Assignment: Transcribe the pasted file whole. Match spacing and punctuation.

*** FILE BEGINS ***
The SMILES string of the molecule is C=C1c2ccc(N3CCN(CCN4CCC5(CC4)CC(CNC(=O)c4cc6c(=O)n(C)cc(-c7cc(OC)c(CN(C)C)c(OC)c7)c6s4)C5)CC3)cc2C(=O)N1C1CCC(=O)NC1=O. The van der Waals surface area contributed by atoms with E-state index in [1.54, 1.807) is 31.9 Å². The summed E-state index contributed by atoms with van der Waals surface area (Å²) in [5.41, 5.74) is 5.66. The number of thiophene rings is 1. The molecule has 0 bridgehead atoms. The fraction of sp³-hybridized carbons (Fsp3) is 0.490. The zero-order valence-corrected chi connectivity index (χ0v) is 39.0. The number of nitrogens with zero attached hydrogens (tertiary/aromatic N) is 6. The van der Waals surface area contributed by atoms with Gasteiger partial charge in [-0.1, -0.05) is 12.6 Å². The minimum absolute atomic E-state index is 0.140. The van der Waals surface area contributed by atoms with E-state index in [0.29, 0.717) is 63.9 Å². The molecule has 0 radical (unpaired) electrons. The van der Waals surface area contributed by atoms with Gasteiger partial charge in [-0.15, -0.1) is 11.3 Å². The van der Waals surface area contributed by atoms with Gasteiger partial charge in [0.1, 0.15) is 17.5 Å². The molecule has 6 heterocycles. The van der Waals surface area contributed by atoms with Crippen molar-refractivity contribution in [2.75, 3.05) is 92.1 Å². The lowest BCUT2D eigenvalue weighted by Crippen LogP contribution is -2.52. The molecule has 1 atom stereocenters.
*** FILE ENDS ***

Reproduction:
The SMILES string of the molecule is C=C1c2ccc(N3CCN(CCN4CCC5(CC4)CC(CNC(=O)c4cc6c(=O)n(C)cc(-c7cc(OC)c(CN(C)C)c(OC)c7)c6s4)C5)CC3)cc2C(=O)N1C1CCC(=O)NC1=O. The van der Waals surface area contributed by atoms with E-state index in [1.54, 1.807) is 31.9 Å². The summed E-state index contributed by atoms with van der Waals surface area (Å²) in [5.41, 5.74) is 5.66. The number of thiophene rings is 1. The molecule has 0 bridgehead atoms. The fraction of sp³-hybridized carbons (Fsp3) is 0.490. The zero-order valence-corrected chi connectivity index (χ0v) is 39.0. The number of nitrogens with zero attached hydrogens (tertiary/aromatic N) is 6. The van der Waals surface area contributed by atoms with Gasteiger partial charge in [-0.1, -0.05) is 12.6 Å². The minimum absolute atomic E-state index is 0.140. The van der Waals surface area contributed by atoms with E-state index in [0.29, 0.717) is 63.9 Å². The molecule has 0 radical (unpaired) electrons. The van der Waals surface area contributed by atoms with Gasteiger partial charge in [-0.15, -0.1) is 11.3 Å². The van der Waals surface area contributed by atoms with Gasteiger partial charge in [0.1, 0.15) is 17.5 Å². The molecule has 6 heterocycles. The van der Waals surface area contributed by atoms with Crippen molar-refractivity contribution in [2.75, 3.05) is 92.1 Å². The lowest BCUT2D eigenvalue weighted by Crippen LogP contribution is -2.52. The molecule has 1 atom stereocenters.